December 5, 2011 | in Nanny
These handy little inventions have saved the sanity of many a parent, and have been the subject of fierce debate for generations. Depictions of early pacifiers are found in paintings from the early sixteenth century, with many experts insisting that they existed in some form much earlier, even. Here are some of the interesting facts about the origin and history of the pacifier.
- Some Early Models Contained Lead – Pacifiers in the early days of mass manufacturing were available in black, maroon or white rubber. Some did not have the safety shield feature to prevent choking, and the white rubber of that era contained lead.
- They Were Once Made of Coral – Between the seventeenth and nineteenth centuries in England, teething aids were called corals; most were made from the eponymous material, but some were made of ivory or bone.
- One Version Was Made of Cloth – Called a sugar-teat or sugar-rag, the cloth soother was widely used in America well into the nineteenth century and often made of linen with a measure of sugar securely knotted inside. Bowing to the folk wisdom of the day, the rags were often dipped in brandy or whiskey to ease teething pain.
- The Style We Recognize Dates From 1900 – Pacifiers began taking on the characteristics of their more modern brethren in the early part of the twentieth century. Sears Roebuck offered a “rubber teething ring” in their 1902 catalog that featured a nipple, shield and ring design similar to those in use today.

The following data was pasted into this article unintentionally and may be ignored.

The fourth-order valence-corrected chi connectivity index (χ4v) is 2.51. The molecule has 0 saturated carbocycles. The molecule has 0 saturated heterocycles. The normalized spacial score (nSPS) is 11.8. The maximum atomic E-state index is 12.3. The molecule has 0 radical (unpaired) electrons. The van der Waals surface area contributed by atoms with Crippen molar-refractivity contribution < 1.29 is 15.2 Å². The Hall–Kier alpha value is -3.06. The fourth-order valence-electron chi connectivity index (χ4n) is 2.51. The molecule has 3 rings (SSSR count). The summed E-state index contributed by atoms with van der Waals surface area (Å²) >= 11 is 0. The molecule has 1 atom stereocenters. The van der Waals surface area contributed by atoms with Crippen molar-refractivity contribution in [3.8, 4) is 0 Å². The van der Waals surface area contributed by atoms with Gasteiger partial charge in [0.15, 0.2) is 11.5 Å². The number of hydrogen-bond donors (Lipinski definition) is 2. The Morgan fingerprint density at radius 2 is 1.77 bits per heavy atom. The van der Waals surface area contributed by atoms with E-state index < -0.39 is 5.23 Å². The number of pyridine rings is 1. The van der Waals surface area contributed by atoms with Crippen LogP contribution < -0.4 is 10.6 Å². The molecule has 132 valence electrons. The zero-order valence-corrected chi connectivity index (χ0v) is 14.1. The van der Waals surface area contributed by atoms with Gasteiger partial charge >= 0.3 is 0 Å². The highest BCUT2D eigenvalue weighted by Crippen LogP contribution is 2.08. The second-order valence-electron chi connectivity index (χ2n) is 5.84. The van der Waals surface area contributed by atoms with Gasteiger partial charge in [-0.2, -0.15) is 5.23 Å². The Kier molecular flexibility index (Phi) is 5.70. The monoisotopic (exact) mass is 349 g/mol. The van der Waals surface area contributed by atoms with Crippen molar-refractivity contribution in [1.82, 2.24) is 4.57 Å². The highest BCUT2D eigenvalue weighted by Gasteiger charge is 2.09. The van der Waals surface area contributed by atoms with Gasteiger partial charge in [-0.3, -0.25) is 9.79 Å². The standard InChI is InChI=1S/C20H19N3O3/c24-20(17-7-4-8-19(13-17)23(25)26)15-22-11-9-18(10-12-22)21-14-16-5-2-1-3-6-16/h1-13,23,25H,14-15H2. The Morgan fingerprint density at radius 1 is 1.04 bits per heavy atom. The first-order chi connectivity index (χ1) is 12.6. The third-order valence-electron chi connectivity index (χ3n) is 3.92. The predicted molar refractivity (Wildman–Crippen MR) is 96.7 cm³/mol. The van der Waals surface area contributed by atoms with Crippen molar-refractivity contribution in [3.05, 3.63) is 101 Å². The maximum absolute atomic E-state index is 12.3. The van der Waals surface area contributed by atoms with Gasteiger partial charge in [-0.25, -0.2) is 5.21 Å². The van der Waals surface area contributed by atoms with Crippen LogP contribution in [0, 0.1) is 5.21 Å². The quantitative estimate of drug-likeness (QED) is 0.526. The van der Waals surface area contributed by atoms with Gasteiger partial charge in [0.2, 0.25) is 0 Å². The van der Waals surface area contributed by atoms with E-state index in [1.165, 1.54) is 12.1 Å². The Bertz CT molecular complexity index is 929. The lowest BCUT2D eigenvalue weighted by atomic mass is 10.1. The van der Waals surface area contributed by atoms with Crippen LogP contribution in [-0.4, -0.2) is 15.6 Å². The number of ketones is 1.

- Inspired By Rubber Teething Rings – The modern pacifier is a direct descendent from teething rings made of rubber; the “elastic gum rings” of nineteenth-century England were the inspiration behind the use of rubber to fashion nipples for feeding and comforting.
- Silver Spoons – The phrase “born with a silver spoon in his mouth” may very well have its origins in the high-society of the 1800′s. Well-to-do mothers of the period often allowed their babies to gnaw on the silver service to aid in teething. At the time, teething was believed to be a common cause of infant mortality.
- The French Banned Them – In 1926, France banned the sale of the sucette; deeming them dangerous and unsanitary.
- Freud Weighed in On the Debate – Sigmund Freud cited writings by a German pediatrician named Lindner, who believed that satisfying the suck reflex with a pacifier or thumb was inherently sexual. Freud identified this behavior as a definitive example of infant sexuality; as a result, pacifiers were briefly associated with “negative moral development.”
- The New York Times Denounced Them – In July of 1909, the New York Times published a letter to the editor decrying the use of pacifiers as un-hygienic and dangerous. This writer, calling themselves “Auntie Pacifier” blamed the use of pacifiers for dental deformities that could potentially lead to tuberculosis.
- “Binky” Isn’t Just A Nickname – Of the many nicknames for a pacifier, one of the most common is “binky.” That particular name is, however, the registered trademark of the Playtex corporation. Since the registering of Binky in 1935, several baby products have been sold under that particular brand; somehow, it became synonymous with “pacifier.”
The long and sometimes checkered history of the pacifier is made all the more interesting by the passionate arguments made by both supporters and detractors throughout the years. Whether you’re in favor of pacifier use or firmly against them, you must acknowledge that these fascinating little contraptions have definitely made their mark in baby culture.
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